Will spy cameras help to dissuade Wigan's fly-tippers?

Wigan Council is stepping up the war on fly-tippers with hotspot spy cameras.

Friday, 12th January 2018, 5:33 pm
Updated Friday, 12th January 2018, 6:40 pm
Spy cameras are being deployed in the war on fly-tippers

The announcement came as latest figures suggest that the authority has turned a corner in its battle with illegal waste dumpers.

Only last month a Wigan Observer request for details under the Freedom of Information Act revealed that there had been a slight rise to around 1,800 in fly-tipping incidents in the borough in the year ending March 31 2017.

But calendar year figures just released by the town hall show a big drop of 35 per cent, with 1,373 reports of fly-tipping in 2017 compared to 2,105 in 2016.

Sign up to our daily newsletter

The i newsletter cut through the noise

And there was more good news for the environment as the borough’s recycling rate has significantly increased and is on target to exceed the 50 per cent target set by central government as residents are recycling right and recycling more.

Since a controversial new regime of bin collections was introduced in September the rate has increased from 43 per cent to a current estimate of 48 per cent. And an extra 1,000 tonnes of recyclable waste has been collected compared to the previous year.

The new system sees the black bin for non-recyclables emptied only once every three weeks instead of two, while the blue bin for paper and card is collected more regularly.

As well as saving money, the system aims to make residents think more about putting waste in the correct containers.

Some locals had predicted it would not work, with certain households (especially those with large families or babies using disposable nappies) producing just too much non-recylable waste, to be able to cope. But the figures suggest that people are adapting.

"With Christmas being the busiest period for the crews and households producing more waste than the other months there have also just been increases of up to 17 per cent in the blue bin contents and increases of up to 30 per cent in the amounts placed in the brown (glass and plastics) bin.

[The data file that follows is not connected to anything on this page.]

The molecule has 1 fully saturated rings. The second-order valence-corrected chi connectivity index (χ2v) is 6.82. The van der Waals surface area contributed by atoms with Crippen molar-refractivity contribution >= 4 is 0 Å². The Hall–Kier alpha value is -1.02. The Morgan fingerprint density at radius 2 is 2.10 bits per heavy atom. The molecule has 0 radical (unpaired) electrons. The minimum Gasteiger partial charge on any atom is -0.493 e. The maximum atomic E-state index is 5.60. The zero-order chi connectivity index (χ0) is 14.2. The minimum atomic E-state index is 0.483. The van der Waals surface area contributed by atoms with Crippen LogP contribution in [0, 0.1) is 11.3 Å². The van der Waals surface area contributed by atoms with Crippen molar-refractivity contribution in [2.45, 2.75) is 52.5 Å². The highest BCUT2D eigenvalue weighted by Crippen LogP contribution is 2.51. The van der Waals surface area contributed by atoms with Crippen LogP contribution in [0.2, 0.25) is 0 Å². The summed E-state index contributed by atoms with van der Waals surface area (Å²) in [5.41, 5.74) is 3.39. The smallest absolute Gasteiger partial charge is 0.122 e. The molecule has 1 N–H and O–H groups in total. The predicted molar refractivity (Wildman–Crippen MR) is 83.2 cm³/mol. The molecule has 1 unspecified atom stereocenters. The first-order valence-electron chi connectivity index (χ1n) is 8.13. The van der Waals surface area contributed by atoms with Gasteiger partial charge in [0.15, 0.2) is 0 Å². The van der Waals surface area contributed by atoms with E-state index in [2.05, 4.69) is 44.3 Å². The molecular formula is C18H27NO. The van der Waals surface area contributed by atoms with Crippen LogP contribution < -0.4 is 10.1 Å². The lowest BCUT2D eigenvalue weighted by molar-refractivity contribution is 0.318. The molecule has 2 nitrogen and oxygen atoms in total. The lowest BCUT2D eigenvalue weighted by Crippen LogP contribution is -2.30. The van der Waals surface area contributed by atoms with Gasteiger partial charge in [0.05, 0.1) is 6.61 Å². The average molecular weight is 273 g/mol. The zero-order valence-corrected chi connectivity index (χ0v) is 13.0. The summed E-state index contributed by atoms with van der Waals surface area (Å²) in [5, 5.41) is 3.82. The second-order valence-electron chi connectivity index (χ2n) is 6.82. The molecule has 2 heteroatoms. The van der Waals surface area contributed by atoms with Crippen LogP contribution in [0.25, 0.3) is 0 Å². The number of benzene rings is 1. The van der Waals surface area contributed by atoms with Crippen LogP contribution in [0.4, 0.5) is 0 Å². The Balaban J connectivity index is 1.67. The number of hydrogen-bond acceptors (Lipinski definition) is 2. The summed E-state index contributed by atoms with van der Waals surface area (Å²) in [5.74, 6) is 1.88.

As far as festive visits to the Kirkless recycling centre at Ince were concerned, the busiest day this year proved to be December 27, with 1,351 cars dropping off waste, compared to 1,238 on the same day last year.December 28 was also busier than last year’s but the following days - until the holidays were over - saw a slight dropping-off in visits compared to 2016.

The more people recycle and dispose of their waste correctly the more money the council saves through not having to pay the Government landfill tax, so helping it to keep council tax low.

Work has taken place to prevent fly-tipping at a number of key but undisclosed hotspot areas in the borough including barriers and the installation of CCTV.

The environmental enforcement team tackles all types of environmental crime, including fly-tipping, littering and dog fouling, and now work seven days a week so are able to deal with issues over the weekend.

It is also trialling CCTV cameras which will further help them to gather evidence to catch offenders.

Coun Kevin Anderson, cabinet member for environment, said: "This is great news to start the new year and we’d like to say a big thank you to residents for recycling more and for doing their bit to look after the environment.

"These are early reports and the figures have not been verified but we’re making good progress and are confident with the new collections we can further drive up our recycling rates. We remain committed to having a clean and tidy borough and are pleased our work to reduce fly tipping is having a positive impact.

"We would encourage residents to keep reporting incidents to us so we can continue this work.

"In the first instance we will always work with residents to educate them around environmental crime and to ensure they understand how to properly dispose of their waste.

"It costs us money to clean up our communities and remove fly tipping.

"By residents not fly-tipping, recycling correctly and disposing of their waste correctly we can keep council tax low and continue to fund essential front line services."

But fly-tipping continues to blight areas of the borough. Only recently one of the worst cases of its kind was reported on land off Lamberhead Road in Norley.

For more information about recycling visit www.wigan.gov.uk/recycling

To report an incident of fly-tipping visit www.wigan.gov.uk/reportit or download the council’s Report It app via a smartphone.